Parents can work with their children to develop positive study habits. Often, when a child experiences test anxiety, he or she may put off studying until the last minute in order to avoid the anxiety that accompanies thinking about and preparing for the test. Parents can help their children break up studying into manageable chunks and prepare for the test by studying for small increments of time over the course of several days.

Teaching Your Child Good Test-Taking Skills
Although schools focus on teaching students what they need to know for tests, they often focus less on preparing students for how to take tests. Parents can work with their children to practice reading directions carefully and developing a strategy for working through the test. For example, rather than getting “stuck” on a difficult question, which can lead to feelings of discouragement and use too much of the time allotted for a test, students should go through the entire test, answering questions that they know and marking questions they are unsure of to return to later. Parents should encourage children to check their work at the end of the test in order to catch errors, but parents may want to caution their children from “over-thinking,” especially with multiple-choice questions, as this may lead a child to change their previously correct answer to an incorrect answer. Parents can also help their children prepare for tests by simulating test conditions when studying, such as practicing answering questions or drafting essays following the same time constraints that would be used at school.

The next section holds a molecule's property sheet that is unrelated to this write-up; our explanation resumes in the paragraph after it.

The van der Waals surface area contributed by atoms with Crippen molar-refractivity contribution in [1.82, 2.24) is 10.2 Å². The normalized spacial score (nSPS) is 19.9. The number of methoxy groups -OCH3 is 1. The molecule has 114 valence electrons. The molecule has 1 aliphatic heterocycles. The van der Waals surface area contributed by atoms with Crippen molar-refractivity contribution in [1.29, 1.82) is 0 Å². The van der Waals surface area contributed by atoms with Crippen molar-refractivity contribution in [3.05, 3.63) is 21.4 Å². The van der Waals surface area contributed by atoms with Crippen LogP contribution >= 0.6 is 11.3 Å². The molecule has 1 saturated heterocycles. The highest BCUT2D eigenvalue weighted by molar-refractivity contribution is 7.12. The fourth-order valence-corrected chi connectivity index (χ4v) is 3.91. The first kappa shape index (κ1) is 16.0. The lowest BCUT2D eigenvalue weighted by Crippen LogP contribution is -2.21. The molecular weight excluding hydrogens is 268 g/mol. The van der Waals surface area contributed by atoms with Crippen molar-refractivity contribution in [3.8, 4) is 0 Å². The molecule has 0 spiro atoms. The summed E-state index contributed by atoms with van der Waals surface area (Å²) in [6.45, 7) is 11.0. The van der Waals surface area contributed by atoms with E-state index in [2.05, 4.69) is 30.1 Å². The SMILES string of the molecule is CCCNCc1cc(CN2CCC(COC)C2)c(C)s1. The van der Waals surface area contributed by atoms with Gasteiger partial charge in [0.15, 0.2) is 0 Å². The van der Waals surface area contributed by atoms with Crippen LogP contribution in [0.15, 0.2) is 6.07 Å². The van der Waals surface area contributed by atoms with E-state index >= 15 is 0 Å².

Teaching Your Child Relaxation Techniques
It is best to routinely practice relaxation in calm settings to master these techniques before calling upon them in stressful situations. Parents can incorporate relaxation techniques, such as deep breathing and progressive muscle relaxation, as part of regular daily routines, such as the bedtime routine. When children are feeling stressed before an exam, parents can remind them to utilize these techniques when studying and taking the exam.